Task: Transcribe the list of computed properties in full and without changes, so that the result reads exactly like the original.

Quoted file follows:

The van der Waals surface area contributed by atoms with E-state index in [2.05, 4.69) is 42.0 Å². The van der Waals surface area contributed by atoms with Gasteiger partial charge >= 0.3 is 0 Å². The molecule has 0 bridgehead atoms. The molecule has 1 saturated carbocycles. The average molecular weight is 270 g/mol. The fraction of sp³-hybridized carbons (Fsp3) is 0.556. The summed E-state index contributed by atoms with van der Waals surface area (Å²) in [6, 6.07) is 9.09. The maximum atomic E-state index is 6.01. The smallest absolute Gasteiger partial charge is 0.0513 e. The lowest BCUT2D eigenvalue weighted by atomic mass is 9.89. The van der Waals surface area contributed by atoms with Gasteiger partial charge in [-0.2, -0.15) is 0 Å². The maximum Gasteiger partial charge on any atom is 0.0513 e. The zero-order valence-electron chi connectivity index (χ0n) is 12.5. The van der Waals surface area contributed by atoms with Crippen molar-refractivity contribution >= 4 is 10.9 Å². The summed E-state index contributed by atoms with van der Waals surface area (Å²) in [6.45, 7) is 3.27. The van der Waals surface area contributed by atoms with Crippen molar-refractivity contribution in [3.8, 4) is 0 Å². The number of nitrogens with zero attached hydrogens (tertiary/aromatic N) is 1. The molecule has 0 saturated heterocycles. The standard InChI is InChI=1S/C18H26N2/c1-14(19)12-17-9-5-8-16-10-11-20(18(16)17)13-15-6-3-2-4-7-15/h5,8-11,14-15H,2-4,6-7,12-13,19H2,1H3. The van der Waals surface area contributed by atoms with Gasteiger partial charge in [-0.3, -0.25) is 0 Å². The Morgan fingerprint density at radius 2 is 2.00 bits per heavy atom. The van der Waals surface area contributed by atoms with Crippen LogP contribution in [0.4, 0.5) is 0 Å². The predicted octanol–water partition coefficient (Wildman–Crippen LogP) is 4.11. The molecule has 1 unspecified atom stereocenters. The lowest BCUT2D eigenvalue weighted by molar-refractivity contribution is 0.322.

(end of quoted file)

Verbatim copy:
The van der Waals surface area contributed by atoms with E-state index in [2.05, 4.69) is 42.0 Å². The van der Waals surface area contributed by atoms with Gasteiger partial charge >= 0.3 is 0 Å². The molecule has 0 bridgehead atoms. The molecule has 1 saturated carbocycles. The average molecular weight is 270 g/mol. The fraction of sp³-hybridized carbons (Fsp3) is 0.556. The summed E-state index contributed by atoms with van der Waals surface area (Å²) in [6, 6.07) is 9.09. The maximum atomic E-state index is 6.01. The smallest absolute Gasteiger partial charge is 0.0513 e. The lowest BCUT2D eigenvalue weighted by atomic mass is 9.89. The van der Waals surface area contributed by atoms with Gasteiger partial charge in [-0.2, -0.15) is 0 Å². The maximum Gasteiger partial charge on any atom is 0.0513 e. The zero-order valence-electron chi connectivity index (χ0n) is 12.5. The van der Waals surface area contributed by atoms with Crippen molar-refractivity contribution >= 4 is 10.9 Å². The summed E-state index contributed by atoms with van der Waals surface area (Å²) in [6.45, 7) is 3.27. The van der Waals surface area contributed by atoms with Crippen molar-refractivity contribution in [3.8, 4) is 0 Å². The number of nitrogens with zero attached hydrogens (tertiary/aromatic N) is 1. The molecule has 0 saturated heterocycles. The standard InChI is InChI=1S/C18H26N2/c1-14(19)12-17-9-5-8-16-10-11-20(18(16)17)13-15-6-3-2-4-7-15/h5,8-11,14-15H,2-4,6-7,12-13,19H2,1H3. The van der Waals surface area contributed by atoms with Gasteiger partial charge in [-0.3, -0.25) is 0 Å². The Morgan fingerprint density at radius 2 is 2.00 bits per heavy atom. The van der Waals surface area contributed by atoms with Crippen LogP contribution in [0.4, 0.5) is 0 Å². The predicted octanol–water partition coefficient (Wildman–Crippen LogP) is 4.11. The molecule has 1 unspecified atom stereocenters. The lowest BCUT2D eigenvalue weighted by molar-refractivity contribution is 0.322.